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Amnesty International slams Ferguson over human rights abuses

Amnesty International released a searing report on human rights violations that took place in Ferguson, Missouri, following the killing of Michael Brown Jr.
Police advance through a cloud of tear gas toward demonstrators protesting the killing of teenager Michael Brown on Aug. 17, 2014 in Ferguson, Mo.
Police advance through a cloud of tear gas toward demonstrators protesting the killing of teenager Michael Brown on Aug. 17, 2014 in Ferguson, Mo.

Amnesty International has released a searing report on human rights violations it witnessed during protests in Ferguson, Missouri, following the killing of unarmed, black teenager Michael Brown Jr. in August.

The litany of alleged abuses the group says protesters suffered at the hands of law enforcement run the gamut from the use of tear gas and rubber bullets to the use of high-frequency acoustic devices to disperse crowds, the latter of which can cause serious health risks including loss of balance, ruptured eardrums and nausea.

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The 20-page report is the culmination of incidents documented by an Amnesty International delegation that was on the ground in Ferguson between Aug. 14 and Aug. 22.

Brown was shot and killed by Ferguson police officer Darren Wilson on Aug. 9, following an altercation that ended with Wilson firing upward of a dozen gunshots at Brown, at least six of which struck the unarmed teenager.

Several witnesses say Wilson fired on Brown as he attempted to flee and that the fatal shots came as Brown turned with his hands up in surrender. Police say Wilson, who is white, shot the black teen in self-defense after Brown reached for the officer’s gun during a tussle.

The shooting sparked ongoing protests that have at times turned violent, including showdowns between heavily-armed police and supporters of Brown. Since the shooting and protests, hundreds have been arrested for petty and sometimes vague, possibly unconstitutional offenses. The arrests and complaints of various police abuses, including beatings and mass-tear gassing of innocent protesters, have drawn the eye of an international community concerned about global human rights.

The report comes nearly a month after President Barack Obama addressed the United Nations General Assembly in New York City, in which he framed Brown’s killing in the context of global struggles.

“I realize that America’s critics will be quick to point out that at times we too have failed to live up to our ideals; that America has plenty of problems within our own borders. This is true. In a summer marked by instability in the Middle East and Eastern Europe, I know the world also took notice of the small American city of Ferguson, Missouri – where a young man was killed, and a community was divided,” Obama said. “So yes, we have our own racial and ethnic tensions. And like every country, we continually wrestle with how to reconcile the vast changes wrought by globalization and greater diversity with the traditions that we hold dear.”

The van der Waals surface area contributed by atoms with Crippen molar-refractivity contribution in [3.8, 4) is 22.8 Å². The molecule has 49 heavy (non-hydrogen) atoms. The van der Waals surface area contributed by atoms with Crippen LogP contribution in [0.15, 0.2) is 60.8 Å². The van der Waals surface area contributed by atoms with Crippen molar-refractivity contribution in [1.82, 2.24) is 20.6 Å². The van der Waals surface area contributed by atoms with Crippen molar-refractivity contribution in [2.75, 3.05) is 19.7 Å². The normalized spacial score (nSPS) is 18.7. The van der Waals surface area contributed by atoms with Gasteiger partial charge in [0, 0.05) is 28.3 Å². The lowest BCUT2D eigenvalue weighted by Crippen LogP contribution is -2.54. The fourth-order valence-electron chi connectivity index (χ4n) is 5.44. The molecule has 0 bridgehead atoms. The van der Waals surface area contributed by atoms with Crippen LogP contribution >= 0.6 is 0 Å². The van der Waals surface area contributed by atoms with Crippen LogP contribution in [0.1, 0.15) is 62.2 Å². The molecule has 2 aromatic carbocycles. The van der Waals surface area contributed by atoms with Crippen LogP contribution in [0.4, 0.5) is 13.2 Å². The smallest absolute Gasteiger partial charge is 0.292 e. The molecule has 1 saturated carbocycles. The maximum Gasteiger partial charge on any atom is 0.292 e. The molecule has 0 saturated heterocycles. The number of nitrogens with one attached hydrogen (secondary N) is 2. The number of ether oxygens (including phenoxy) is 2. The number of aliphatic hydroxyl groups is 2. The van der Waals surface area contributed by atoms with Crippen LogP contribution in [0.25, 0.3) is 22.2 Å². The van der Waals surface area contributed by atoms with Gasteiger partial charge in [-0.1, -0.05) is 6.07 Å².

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Amnesty International in its report said Brown’s killing and the series of events it triggered “raise a range of human rights concerns, including the right to life, the use of lethal force by law enforcement, the right to freedom from discrimination, and the right to freedom of expression and assembly.”

Brown’s killing, considering the conflicting reports offered by police and witnesses, spur a number of concerns, not the least of which are international standards for lethal force by law enforcement strictly as a last resort. That standard, they say, may have been violated because of multiple accounts that indicated Brown was shot after he attempted to get away from Wilson.

“Irrespective of whether there was some sort of physical confrontation between Michael Brown and the police officer, Michael Brown was unarmed and thus unlikely to have presented a serious threat to the life of the police officer,” the report noted. “As such, this calls into question whether the use of lethal force was justified, and the circumstances of the killing must be urgently clarified.’

Officer Wilson has not been arrested or charged in Brown’s killing. The St. Louis County Prosecutor’s Office convened a grand jury weeks after the shooting to decide if the officer should be charged. The prosecutor’s office expects a decision from the grand jury by mid-November.

Because of the racial undertones to the case— a white officer gunning down an unarmed African-American — the Justice Department is currently conducting a separate investigation into the shooting parallel to the probe being conducted by county police. The Justice Department is also investigating the entire Ferguson Police Department to determine the veracity of a long list of allegations made by residents indicating a pattern and history of discriminatory police practices.

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The report includes concerns about racial discrimination and excessive force not just in Ferguson but nationwide and lists a number of other killings by police of young, unarmed black men. urging the United States government to “do much more to address systemic racial discrimination and ensure policing practices nationwide are brought into line with international human rights standards.”